May 26, 2020

Grenache … I Love You!

in Grenache, Paso Robles, Wines, by . No Comments

Grenache … I Love You!

For me, picking a favorite varietal is like picking a favorite kid – it’s not really possible. I love my children equally – yet for different reasons – and grape varieties are no different for me. Now, when I talk about my love for these grapes, it’s not really about what I like to drink the most. I do drink wine and love it, though my relationship with certain grape varieties is more from the perspective of grape growing and winemaking. 

Head Pruned Grenache Vines in the Winter

Here are a few tid-bits about Grenache: it is one of the most widely planted grapes in the world; it originates from Spain; in the early days in California, it was used as a blending grape because of its ability for high yields and its high levels of alcohol; it likes heat but can also be great in cooler sites; if you let it, it will grow like a weed and yield way too much fruit; it can be thin and unimpressive. But, if you put in the work while properly managing yields and canopy, it can produce some of the most beautiful wines in the world! This is one of the many things I love about grenache. If at one moment you’ve had a grenache that was undrinkable, and in another moment had a grenache that has blown you away, you know what I mean. Not many other varieties have this level of discrepancy. 

Grenache is the one grape that I have had to get to know the most, to become intimate with. Growing and making syrah is not as complicated. Pinot Noir is mostly concerned about where it’s grown; if it’s in a killer spot the rest is “easy”. Grenache requires a bit more thought and intention. One thing about grenache is the clusters can become huge if you let them, which typically does not lend to the quality of the final product. So manicuring each cluster on the vine is a tactic we use to ensure quality and concentration. The other thing we watch in the vineyard is canopy management.  The skins of grenache can be easily “bleached” by the sun, which results in a negative effect on the color of the wine. So utilizing the canopy to create shade is the name of the game, unlike other trellising options that are more uniform. With grenache, depending on exposure to the sun, it changes from site-to-site or even block-to-block within a site. Grenache forces you to be more methodical; you have to really think about grenache.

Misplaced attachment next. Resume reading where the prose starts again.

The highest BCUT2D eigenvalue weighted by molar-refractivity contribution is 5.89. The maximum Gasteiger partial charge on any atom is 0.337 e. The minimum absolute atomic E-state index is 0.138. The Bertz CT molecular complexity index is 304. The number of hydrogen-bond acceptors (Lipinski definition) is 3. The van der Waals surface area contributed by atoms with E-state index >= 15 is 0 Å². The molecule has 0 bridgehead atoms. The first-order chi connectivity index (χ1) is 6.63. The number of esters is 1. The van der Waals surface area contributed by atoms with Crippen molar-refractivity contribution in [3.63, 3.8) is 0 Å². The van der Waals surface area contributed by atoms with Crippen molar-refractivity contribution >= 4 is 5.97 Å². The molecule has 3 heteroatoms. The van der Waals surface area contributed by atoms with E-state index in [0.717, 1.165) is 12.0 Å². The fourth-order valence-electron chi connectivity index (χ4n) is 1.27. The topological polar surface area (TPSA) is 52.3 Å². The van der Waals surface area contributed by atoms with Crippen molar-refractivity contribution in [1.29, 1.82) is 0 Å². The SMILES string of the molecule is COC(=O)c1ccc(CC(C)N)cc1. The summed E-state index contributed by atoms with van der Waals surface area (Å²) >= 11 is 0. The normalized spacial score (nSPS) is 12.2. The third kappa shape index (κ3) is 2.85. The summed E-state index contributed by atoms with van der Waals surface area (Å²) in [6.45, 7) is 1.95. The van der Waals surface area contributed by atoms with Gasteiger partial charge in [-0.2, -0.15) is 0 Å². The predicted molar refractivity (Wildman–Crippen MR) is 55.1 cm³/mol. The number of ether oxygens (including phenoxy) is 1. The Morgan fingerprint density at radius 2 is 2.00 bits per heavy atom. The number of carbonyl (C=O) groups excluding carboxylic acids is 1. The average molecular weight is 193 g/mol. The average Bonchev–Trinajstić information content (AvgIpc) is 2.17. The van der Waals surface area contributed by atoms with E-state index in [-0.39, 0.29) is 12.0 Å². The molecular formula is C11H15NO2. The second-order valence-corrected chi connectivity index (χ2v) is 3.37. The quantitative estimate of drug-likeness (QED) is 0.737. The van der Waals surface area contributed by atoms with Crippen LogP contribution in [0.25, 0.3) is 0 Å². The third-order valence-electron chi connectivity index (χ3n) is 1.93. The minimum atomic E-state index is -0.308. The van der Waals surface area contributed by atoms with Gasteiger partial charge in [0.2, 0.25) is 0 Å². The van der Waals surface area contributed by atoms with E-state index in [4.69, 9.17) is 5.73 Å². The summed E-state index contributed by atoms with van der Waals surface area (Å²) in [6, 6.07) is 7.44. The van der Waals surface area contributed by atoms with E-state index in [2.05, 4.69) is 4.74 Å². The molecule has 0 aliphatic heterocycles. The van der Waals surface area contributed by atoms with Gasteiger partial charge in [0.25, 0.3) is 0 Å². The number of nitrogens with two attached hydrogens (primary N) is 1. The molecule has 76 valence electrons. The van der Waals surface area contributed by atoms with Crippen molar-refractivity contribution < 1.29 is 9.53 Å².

Grenache in Wills Hills Vineyard… This photo was the inspiration for the lable art…

In the cellar and during fermentation, you have to pay close attention to many little things to ensure the wine turns out the way you intend. When calling a “pick” for grenache, watching the numbers is a fool’s errand – it is going to get ripe. And If you are pursuing a lighter style you might be picking before physical ripeness is achieved. The result might include bitterness plus acidity that might be too high. If you wait too long to pick, and plan to water back the wine, you might end up with a flavor profile that is too “candied”, and not sophisticated. Nailing the pick for grenache is the single most important wine making decision. And since picking by the numbers (sugar, acid, etc) is not the best way to make the decision, it requires a lot of presence in the vineyard. This means walking a lot of rows, eating a lot of grapes, and actually observing the physical condition of the grapes and stems. Tannin management is important when making grenache, so one thing we do is keep track of the skins beginning to soften. If the skins are too thick or have a “snap” when you bite into one, it needs more time. If you wait too long, you risk compromising the structure of the wine. 

During fermentation, we have adopted long and gentle pump-overs as our extraction approach. Coupled with keeping the fermentations cool, it leads to softer tannins and a preservation of aromatics and secondary flavor profiles. We also don’t obsess about color when managing the fermentation. Grenache’s color in these stages can be not-so-easy on the eyes. If you allow this to be a problem you might alter your approach in an attempt  to achieve “better” color. What I have learned is you let grenache be what is…it turns out so much better, more of a pure expression on grenache. Once the wine is ready to be pressed we put it in 500 liter puncheons and age it  for about 20 months. The larger barrels (puncheons) lead to an evolution of flavors that help express what’s best about grenache…red fruit and subtle spice. 

Grenache demands your attention, both in the vineyard and in the cellar – this is what I love so much about this grape. Like anything, it can be easy to get into too much of a rhythm the longer you do something. I appreciate a varietal like grenache because it keeps me on my toes and forces me to remain present, especially during the harvest season when it’s tempting to look for easier ways to do things. Winemaking is a game of doing all the little things right;  grenache forces that mentality, and for that I am grateful.